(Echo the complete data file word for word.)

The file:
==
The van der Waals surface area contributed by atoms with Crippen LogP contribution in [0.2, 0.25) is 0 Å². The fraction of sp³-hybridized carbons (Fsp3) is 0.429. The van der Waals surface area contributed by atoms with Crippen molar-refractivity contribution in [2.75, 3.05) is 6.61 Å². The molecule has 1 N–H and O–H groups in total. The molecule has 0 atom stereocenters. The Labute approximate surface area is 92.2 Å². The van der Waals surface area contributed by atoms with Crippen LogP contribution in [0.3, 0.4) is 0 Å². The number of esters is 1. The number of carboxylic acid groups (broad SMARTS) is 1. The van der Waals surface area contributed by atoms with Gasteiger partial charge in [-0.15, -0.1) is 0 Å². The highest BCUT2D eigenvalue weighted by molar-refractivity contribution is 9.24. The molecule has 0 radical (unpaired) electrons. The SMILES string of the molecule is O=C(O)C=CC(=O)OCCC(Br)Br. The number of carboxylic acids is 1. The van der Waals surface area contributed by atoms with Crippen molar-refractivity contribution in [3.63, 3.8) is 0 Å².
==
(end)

The van der Waals surface area contributed by atoms with Crippen LogP contribution in [0.2, 0.25) is 0 Å². The fraction of sp³-hybridized carbons (Fsp3) is 0.429. The van der Waals surface area contributed by atoms with Crippen molar-refractivity contribution in [2.75, 3.05) is 6.61 Å². The molecule has 1 N–H and O–H groups in total. The molecule has 0 atom stereocenters. The Labute approximate surface area is 92.2 Å². The van der Waals surface area contributed by atoms with Crippen LogP contribution in [0.3, 0.4) is 0 Å². The number of esters is 1. The number of carboxylic acid groups (broad SMARTS) is 1. The van der Waals surface area contributed by atoms with Gasteiger partial charge in [-0.15, -0.1) is 0 Å². The highest BCUT2D eigenvalue weighted by molar-refractivity contribution is 9.24. The molecule has 0 radical (unpaired) electrons. The SMILES string of the molecule is O=C(O)C=CC(=O)OCCC(Br)Br. The number of carboxylic acids is 1. The van der Waals surface area contributed by atoms with Crippen molar-refractivity contribution in [3.63, 3.8) is 0 Å².